In the past, entire newspapers have been shut because of their reports and many reporters have been jailed.
But in recent months, journalists had been given guidelines allowing them to write about controversial topics, something that would have been unthinkable under the previous military rule.
Some 300 newspapers and magazines covering less sensitive issues had already been given permission to print without prior censorship and restrictions were lifted on 30,000 internet sites, allowing users unrestricted access to political content for the first time.
In October last year, Tint Swe said censorship should be abolished as it was incompatible with democratic practices, while warning that all publications should accept the responsibilities that go with press freedom.
Politicians across Europe are starting to withdraw their support from the dangerous ACTA treaty. This weekend’s mass protest is our moment to bury ACTA for good. Click to join the day of action, in person or virtually — let’s win this!
In 24 hours, people across the planet are joining a global street protest to bury ACTA for good.
This week our massive 2 million ACTA petition caused shockwaves in Brussels, and we’ve just learned that Germany has put ACTA on ice and other governments are close to following suit. If Europe says no to ACTA, it dies! We’re at a tipping point — If enough of us join the protest tomorrow, we can secure our online freedom and end the threat of ACTA’s censorship nightmare.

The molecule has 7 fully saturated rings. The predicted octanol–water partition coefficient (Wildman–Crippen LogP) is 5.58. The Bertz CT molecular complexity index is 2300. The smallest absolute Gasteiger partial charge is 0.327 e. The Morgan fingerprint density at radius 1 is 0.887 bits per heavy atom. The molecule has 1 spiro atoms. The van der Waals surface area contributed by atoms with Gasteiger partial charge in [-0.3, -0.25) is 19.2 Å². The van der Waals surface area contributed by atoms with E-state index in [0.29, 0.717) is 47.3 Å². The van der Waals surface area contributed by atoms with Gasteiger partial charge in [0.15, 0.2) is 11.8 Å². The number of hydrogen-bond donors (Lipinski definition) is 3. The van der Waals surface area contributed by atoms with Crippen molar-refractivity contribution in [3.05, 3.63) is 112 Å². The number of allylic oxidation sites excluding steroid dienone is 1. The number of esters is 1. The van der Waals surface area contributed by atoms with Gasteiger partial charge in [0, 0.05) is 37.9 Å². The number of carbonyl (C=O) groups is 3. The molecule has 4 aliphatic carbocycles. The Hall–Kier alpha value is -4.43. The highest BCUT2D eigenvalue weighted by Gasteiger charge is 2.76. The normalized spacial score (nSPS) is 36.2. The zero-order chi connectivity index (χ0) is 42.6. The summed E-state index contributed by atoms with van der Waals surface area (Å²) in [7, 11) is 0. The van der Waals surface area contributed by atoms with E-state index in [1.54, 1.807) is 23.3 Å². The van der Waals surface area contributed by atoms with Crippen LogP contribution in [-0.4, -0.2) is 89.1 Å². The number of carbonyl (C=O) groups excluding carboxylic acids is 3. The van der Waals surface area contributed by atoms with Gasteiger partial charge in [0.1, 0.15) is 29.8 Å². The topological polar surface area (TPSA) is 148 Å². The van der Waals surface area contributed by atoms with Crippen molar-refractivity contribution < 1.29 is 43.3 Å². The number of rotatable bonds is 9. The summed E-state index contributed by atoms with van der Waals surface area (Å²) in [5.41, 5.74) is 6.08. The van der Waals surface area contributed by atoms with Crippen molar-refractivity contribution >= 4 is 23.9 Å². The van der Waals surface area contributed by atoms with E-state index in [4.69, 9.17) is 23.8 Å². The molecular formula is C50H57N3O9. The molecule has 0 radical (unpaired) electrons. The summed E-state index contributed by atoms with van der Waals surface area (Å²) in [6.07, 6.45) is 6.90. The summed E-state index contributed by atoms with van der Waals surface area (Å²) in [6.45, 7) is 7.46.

Let’s turn out in thousands to protest or, if we can’t be there in person (most of the protests are in Europe), send messages of solidarity to our fellow citizens who are marching. Click here to use our map tool to find an event near you, or leave a solidarity message for marchers:
Our massive ACTA petition was personally delivered to leading EU politicians in Brussels this week as it grew to 2.2 million signers and beyond. The European Parliament is choosing their new point person on the treaty right now. Let’s make sure that person realises that ACTA is too hot to handle.
Four Eastern European governments and now Germany have just said they’ll stall their decision on the treaty. Now, if hundreds of thousands of people attend thousands of rallies all across Europe tomorrow, we can ensure that all politicians across the 27 EU countries are put on notice that people don’t want ACTA and will continue to take action until the treaty is buried.
Those of us in Europe can join the protests. And we all can send messages of solidarity to encourage the people there and use social media to pile the pressure on key parliamentarian. Click here to check out the action centre, and tell everyone.
Again and again, we’ve shown how people power can work. When our fundamental freedoms are at stake, and we act together, we can forge an unstoppable force that makes politicians turn away from the corporate lobbies, and work in the interests of all of us. Let’s do it again.
With hope and determination,
Alex, Alice, Pascal, Emma, Ricken, Maria Paz, Luis and the rest of the Avaaz team